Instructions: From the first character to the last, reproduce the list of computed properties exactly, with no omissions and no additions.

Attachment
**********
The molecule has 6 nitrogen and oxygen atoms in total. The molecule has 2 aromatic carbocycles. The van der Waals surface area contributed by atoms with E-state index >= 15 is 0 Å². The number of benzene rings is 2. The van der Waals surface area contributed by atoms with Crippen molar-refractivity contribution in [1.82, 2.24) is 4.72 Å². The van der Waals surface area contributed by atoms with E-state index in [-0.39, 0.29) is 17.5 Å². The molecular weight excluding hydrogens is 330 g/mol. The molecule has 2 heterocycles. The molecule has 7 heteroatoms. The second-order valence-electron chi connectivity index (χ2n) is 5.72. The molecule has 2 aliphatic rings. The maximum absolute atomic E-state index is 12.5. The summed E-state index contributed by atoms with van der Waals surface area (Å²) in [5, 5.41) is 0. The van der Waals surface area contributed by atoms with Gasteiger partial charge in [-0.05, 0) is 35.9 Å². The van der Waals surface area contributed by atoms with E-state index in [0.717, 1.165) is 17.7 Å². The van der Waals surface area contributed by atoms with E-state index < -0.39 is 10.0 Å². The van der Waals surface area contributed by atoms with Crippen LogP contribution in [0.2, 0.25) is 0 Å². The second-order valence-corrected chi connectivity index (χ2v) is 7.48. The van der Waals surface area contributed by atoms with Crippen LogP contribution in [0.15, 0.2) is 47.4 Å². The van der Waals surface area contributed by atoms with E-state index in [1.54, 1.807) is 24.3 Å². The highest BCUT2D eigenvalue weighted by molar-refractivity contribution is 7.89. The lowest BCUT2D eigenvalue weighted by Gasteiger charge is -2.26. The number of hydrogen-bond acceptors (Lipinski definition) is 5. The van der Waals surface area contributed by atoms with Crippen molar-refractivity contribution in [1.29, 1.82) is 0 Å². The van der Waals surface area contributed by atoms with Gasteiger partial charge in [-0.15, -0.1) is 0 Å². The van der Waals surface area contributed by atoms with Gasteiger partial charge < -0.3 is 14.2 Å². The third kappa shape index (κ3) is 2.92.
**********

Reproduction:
The molecule has 6 nitrogen and oxygen atoms in total. The molecule has 2 aromatic carbocycles. The van der Waals surface area contributed by atoms with E-state index >= 15 is 0 Å². The number of benzene rings is 2. The van der Waals surface area contributed by atoms with Crippen molar-refractivity contribution in [1.82, 2.24) is 4.72 Å². The van der Waals surface area contributed by atoms with E-state index in [-0.39, 0.29) is 17.5 Å². The molecular weight excluding hydrogens is 330 g/mol. The molecule has 2 heterocycles. The molecule has 7 heteroatoms. The second-order valence-electron chi connectivity index (χ2n) is 5.72. The molecule has 2 aliphatic rings. The maximum absolute atomic E-state index is 12.5. The summed E-state index contributed by atoms with van der Waals surface area (Å²) in [5, 5.41) is 0. The van der Waals surface area contributed by atoms with Gasteiger partial charge in [-0.05, 0) is 35.9 Å². The van der Waals surface area contributed by atoms with E-state index in [0.717, 1.165) is 17.7 Å². The van der Waals surface area contributed by atoms with E-state index < -0.39 is 10.0 Å². The van der Waals surface area contributed by atoms with Crippen LogP contribution in [0.2, 0.25) is 0 Å². The second-order valence-corrected chi connectivity index (χ2v) is 7.48. The van der Waals surface area contributed by atoms with Crippen LogP contribution in [0.15, 0.2) is 47.4 Å². The van der Waals surface area contributed by atoms with E-state index in [1.54, 1.807) is 24.3 Å². The highest BCUT2D eigenvalue weighted by molar-refractivity contribution is 7.89. The lowest BCUT2D eigenvalue weighted by Gasteiger charge is -2.26. The number of hydrogen-bond acceptors (Lipinski definition) is 5. The van der Waals surface area contributed by atoms with Crippen molar-refractivity contribution in [1.29, 1.82) is 0 Å². The van der Waals surface area contributed by atoms with Gasteiger partial charge in [-0.15, -0.1) is 0 Å². The van der Waals surface area contributed by atoms with Gasteiger partial charge < -0.3 is 14.2 Å². The third kappa shape index (κ3) is 2.92.